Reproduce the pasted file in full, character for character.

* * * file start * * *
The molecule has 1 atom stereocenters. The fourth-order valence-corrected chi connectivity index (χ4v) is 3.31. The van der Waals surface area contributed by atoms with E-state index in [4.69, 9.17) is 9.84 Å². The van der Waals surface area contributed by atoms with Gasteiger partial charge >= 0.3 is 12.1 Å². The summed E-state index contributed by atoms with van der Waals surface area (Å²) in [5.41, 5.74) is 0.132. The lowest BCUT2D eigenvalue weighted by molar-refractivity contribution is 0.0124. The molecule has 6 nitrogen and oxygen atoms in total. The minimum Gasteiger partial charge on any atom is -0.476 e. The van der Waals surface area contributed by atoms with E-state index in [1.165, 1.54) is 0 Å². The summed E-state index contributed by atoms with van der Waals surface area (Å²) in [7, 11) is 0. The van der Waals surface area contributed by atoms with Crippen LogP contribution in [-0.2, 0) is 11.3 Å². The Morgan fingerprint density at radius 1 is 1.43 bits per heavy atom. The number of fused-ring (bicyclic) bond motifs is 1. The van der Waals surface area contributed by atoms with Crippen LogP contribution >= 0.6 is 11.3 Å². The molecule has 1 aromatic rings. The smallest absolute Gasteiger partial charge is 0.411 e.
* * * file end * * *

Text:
The molecule has 1 atom stereocenters. The fourth-order valence-corrected chi connectivity index (χ4v) is 3.31. The van der Waals surface area contributed by atoms with E-state index in [4.69, 9.17) is 9.84 Å². The van der Waals surface area contributed by atoms with Gasteiger partial charge >= 0.3 is 12.1 Å². The summed E-state index contributed by atoms with van der Waals surface area (Å²) in [5.41, 5.74) is 0.132. The lowest BCUT2D eigenvalue weighted by molar-refractivity contribution is 0.0124. The molecule has 6 nitrogen and oxygen atoms in total. The minimum Gasteiger partial charge on any atom is -0.476 e. The van der Waals surface area contributed by atoms with E-state index in [1.165, 1.54) is 0 Å². The summed E-state index contributed by atoms with van der Waals surface area (Å²) in [7, 11) is 0. The van der Waals surface area contributed by atoms with Crippen LogP contribution in [-0.2, 0) is 11.3 Å². The Morgan fingerprint density at radius 1 is 1.43 bits per heavy atom. The number of fused-ring (bicyclic) bond motifs is 1. The van der Waals surface area contributed by atoms with Crippen LogP contribution >= 0.6 is 11.3 Å². The molecule has 1 aromatic rings. The smallest absolute Gasteiger partial charge is 0.411 e.